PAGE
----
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Comparing Short-term and Oncologic Outcomes of Minimally Invasive Versus Open Pancreaticoduodenectomy Across Low and High Volume Centers

Torphy, Robert J., MD*; Friedman, Chloe, MPH*; Halpern, Alison, MD*; Chapman, Brandon C, MD*; Ahrendt, Steven S., MD*; McCarter, Martin M., MD*; Edil, Barish H., MD; Schulick, Richard D., MD, MBA*; Gleisner, Ana, MD, PhD*

doi: 10.1097/SLA.0000000000002810
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Objective: To compare short-term and oncologic outcomes of patients with cancer who underwent open pancreaticoduodenectomy (OPD) versus minimally invasive pancreaticoduodenectomy (MIPD) using the National Cancer Database.

Summary Background Data: MIPD, including laparoscopic and robotic approaches, has continued to gain acceptance despite prior reports of increased short-term mortality when compared with OPD.

Methods: Patients with pancreatic cancer diagnosed from 2010 to 2015 undergoing curative intent resection were selected from the National Cancer Database. Patients submitted to OPD were compared with those submitted to MIPD. Laparoscopic and robotic approaches were included in the MIPD cohort. The primary outcome was 90-day mortality; secondary outcomes included 30-day mortality, hospital length of stay, unplanned 30-day readmission, surgical margins, number of lymph nodes harvested, and receipt of adjuvant chemotherapy. Propensity score-weighted random effects logistic regression models were used to examine the adjusted association between surgical approach and the specified outcomes.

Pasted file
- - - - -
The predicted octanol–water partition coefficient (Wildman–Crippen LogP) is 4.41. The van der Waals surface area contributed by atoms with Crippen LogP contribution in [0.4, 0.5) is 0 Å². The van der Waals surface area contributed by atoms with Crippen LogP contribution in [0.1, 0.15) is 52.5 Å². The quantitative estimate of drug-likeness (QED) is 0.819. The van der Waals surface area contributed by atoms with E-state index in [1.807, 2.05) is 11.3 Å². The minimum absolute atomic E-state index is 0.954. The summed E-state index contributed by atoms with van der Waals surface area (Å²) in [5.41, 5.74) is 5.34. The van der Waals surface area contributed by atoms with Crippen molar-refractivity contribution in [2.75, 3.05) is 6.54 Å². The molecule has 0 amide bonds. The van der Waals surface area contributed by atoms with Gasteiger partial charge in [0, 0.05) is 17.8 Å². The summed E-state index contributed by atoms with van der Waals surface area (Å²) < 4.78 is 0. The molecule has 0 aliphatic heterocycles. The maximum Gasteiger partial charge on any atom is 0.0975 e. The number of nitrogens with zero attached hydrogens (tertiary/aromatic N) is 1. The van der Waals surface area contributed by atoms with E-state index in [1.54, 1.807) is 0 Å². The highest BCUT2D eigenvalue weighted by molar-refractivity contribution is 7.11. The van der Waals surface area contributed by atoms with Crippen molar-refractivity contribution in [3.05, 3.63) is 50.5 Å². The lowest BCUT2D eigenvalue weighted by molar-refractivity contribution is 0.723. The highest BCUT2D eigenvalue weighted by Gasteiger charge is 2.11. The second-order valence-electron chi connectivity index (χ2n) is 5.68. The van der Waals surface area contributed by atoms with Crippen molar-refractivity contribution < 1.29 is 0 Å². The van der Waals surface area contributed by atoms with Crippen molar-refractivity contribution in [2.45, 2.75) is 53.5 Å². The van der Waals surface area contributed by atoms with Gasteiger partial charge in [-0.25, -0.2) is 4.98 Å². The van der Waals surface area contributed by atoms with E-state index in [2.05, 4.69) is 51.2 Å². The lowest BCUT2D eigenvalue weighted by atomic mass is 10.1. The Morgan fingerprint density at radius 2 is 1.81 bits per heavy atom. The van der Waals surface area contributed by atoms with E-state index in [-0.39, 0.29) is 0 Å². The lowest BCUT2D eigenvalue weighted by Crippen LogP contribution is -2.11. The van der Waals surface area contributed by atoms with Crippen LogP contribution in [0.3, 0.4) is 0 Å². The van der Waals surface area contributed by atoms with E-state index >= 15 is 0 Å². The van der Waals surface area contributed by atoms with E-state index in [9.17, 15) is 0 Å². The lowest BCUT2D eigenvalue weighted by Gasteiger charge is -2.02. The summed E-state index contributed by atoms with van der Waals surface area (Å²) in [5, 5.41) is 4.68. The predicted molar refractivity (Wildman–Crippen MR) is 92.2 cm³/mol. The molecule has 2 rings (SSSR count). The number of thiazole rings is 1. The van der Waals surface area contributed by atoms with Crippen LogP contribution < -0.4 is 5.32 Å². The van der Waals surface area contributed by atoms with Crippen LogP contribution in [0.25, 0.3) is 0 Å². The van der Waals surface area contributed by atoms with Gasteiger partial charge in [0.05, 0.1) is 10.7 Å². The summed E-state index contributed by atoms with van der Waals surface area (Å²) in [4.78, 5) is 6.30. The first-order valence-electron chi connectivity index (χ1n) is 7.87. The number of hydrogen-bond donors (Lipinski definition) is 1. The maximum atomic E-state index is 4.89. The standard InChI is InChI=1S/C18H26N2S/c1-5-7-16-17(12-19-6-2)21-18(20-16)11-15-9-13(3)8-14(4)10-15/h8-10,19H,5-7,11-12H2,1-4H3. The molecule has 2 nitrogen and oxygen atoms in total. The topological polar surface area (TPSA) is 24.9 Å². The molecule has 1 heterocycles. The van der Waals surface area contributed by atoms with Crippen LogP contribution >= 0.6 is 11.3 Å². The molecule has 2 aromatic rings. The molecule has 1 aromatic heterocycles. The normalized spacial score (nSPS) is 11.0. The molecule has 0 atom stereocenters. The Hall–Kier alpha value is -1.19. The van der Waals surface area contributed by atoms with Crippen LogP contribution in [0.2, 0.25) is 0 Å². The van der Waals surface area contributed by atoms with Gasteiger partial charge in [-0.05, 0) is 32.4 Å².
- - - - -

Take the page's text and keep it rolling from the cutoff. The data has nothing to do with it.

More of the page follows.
Results: Between 2010 and 2015, 22,013 patients underwent OPD or MIPD for pancreatic cancer and 3754 (17.1%) were performed minimally invasively. On multivariable analysis, there was no difference in 90-day mortality between MIPD and OPD (OR, 0.92; 95% CI, 0.75–1.14). Patients undergoing MIPD were less likely to stay in the hospital for a prolonged time (OR, 0.75; 95% CI, 0.68–0.82). 30-day mortality, unplanned readmissions, margins, lymph nodes harvested, and receipt of adjuvant chemotherapy were equivalent between groups. Regardless of surgical approach, patients operated on at high volume centers had reduced 90-day mortality.

Conclusion: Patients selected to receive MIPD for cancer have equivalent short-term and oncologic outcomes, when compared with patients who undergo OPD.

*Department of Surgery, University of Colorado, Aurora, CO

Department of Surgery, University of Oklahoma, Oklahoma City, OK.

Reprints: Ana Gleisner, MD, PhD, Department of Surgery, University of Colorado, 12631 E. 17th Avenue, MS C313, Aurora, CO 80045; E-mail: ana.gleisner@ucdenver.edu.

RJT, CF, BCC, SSA, MMM, BHE, RDS, and AG contributed to the conception and design of this study. RJT, CF, AH, and AG contributed to the acquisition, analysis, and interpretation of data. RJT, CF, AG participated in drafting the article. AH, BCC, SSA, MMM, BHE, and RDS participated in revising the article critically for important intellectual content. All authors gave final approval of the final manuscript for submission.

The authors report no conflicts of interest.

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